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Planks and specks: a response to criticism about the Asian American fellowship at Wheaton College

Ever since I came to Wheaton, students and staff have been criticizing Koinonia, the Asian and Asian American fellowship on campus, for being exclusive. A few people, some of whom I know and love, have had bad experiences in the group, and many students make assumptions about it based on what they viewed as Korean cliques on campus. But I’d wager many of these critics have never gone to an event or taken the time to know the purpose and people of Koinonia, which incidentally is composed of much more than Koreans.

I have been participating in Koinonia Large Groups for a couple years now, ever since Michael, my American friend of Chinese descent, invited me, an American of European descent. I’d like to tell you about the organization and its events to correct any toxic notions floating around campus. To start, Large Groups happen monthly. We usually play crazy fun, often awkward ice breakers – real ice breakers that create laughter and gleeful memories, not the basic what’s-your-name-and-major kind. We munch on snacks. We listen to a speaker share his or her testimony or speak on a given topic. (This last Saturday two Wheaton staff held a conversation on intercultural relationships.) The praise team often leads us in worship as well.

That’s why I fell in love with Large Groups last year—the worship. The prayer over and among us and the music we all sang together was powerful. Tangible. The organization also has Saturday morning prayer from time to time, and it begins each school year by praying over each class. I love how Koinonia prays.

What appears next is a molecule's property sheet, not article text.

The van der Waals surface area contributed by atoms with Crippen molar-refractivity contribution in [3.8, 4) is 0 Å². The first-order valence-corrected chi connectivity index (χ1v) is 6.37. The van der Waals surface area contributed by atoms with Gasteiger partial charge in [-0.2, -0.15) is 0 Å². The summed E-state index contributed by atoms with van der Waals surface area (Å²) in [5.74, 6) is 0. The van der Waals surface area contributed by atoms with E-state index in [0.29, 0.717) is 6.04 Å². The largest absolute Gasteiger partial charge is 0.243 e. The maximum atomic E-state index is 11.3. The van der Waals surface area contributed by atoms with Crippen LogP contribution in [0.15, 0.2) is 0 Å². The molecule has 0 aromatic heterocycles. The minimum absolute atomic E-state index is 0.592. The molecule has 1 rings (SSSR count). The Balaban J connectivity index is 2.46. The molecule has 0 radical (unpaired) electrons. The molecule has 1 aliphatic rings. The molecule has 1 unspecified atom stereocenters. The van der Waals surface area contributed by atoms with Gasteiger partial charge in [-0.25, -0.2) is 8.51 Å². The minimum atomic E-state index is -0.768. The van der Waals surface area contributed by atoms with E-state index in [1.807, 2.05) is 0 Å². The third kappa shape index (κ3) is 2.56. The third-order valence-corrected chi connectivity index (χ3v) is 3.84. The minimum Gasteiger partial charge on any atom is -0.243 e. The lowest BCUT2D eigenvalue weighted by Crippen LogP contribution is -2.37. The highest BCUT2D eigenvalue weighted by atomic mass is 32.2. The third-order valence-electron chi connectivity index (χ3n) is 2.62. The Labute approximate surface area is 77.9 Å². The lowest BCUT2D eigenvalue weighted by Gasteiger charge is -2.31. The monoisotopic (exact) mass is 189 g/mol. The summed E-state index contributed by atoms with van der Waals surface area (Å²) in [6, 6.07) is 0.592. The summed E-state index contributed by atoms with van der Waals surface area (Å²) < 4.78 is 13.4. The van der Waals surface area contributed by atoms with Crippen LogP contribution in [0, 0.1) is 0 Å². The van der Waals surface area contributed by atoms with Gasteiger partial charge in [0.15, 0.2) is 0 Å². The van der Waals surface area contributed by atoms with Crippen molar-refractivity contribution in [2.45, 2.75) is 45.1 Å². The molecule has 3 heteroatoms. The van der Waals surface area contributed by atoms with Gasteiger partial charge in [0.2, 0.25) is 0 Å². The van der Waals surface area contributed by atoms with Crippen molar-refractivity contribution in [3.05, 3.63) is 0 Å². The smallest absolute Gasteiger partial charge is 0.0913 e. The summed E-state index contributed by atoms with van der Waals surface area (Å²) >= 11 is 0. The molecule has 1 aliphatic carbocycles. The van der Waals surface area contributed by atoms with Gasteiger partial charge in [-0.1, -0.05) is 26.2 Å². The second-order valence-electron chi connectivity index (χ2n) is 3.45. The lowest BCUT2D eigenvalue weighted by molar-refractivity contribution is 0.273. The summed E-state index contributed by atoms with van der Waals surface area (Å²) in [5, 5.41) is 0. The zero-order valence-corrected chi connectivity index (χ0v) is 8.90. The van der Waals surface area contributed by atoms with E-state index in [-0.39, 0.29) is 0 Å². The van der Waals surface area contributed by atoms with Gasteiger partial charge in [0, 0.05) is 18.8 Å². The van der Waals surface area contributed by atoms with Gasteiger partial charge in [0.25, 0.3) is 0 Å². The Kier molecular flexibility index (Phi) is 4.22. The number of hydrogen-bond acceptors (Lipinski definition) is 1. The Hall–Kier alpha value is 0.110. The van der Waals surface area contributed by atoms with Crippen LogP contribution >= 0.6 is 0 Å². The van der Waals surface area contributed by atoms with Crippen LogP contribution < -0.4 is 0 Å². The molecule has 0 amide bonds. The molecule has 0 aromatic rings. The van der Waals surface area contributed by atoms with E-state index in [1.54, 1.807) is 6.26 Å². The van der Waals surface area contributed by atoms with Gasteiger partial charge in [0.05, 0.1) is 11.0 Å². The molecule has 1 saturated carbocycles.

Annual prayer over each class at the first Large Group, Aug. 2014. PC: Wheaton Koinonia

Annual prayer over each class at the first Large Group, Aug. 2014.
PC: Wheaton Koinonia

Koinonia also has the best fundraisers (better even than Mu Kappa’s, I regret to say, although our campus-wide game of Espionage is pretty epic, so be sure to join us in that this spring. Yet Koinonia is smart—I mean, who can resist bubble tea? Twice? Not me…and the Pepero sale is about to start—#sharethelove #withthispoorcollegegirl. 😉 )

The organization offers multiple activities throughout the year such as the Fall Retreat, Under-Upper Football and Family Group Olympics. Family groups, another name for small groups, generally meet weekly to establish close knit communities under the larger umbrella of Koinonia. Koinonia also hosts the annual Lunar New Year Festival, which was one of my favorite events freshman year. If you read my article for the Wheaton Record that year, you could not have walked away feeling excluded; the then-president made it his mantra that the event was open for the entire campus!

So why does Koinonia get such a bad rap? It’s one of the largest organizations in the Office of Multicultural Development, and Asians are the largest racial category on campus, so perhaps it’s simply better known. But it seems better known in name than in heart.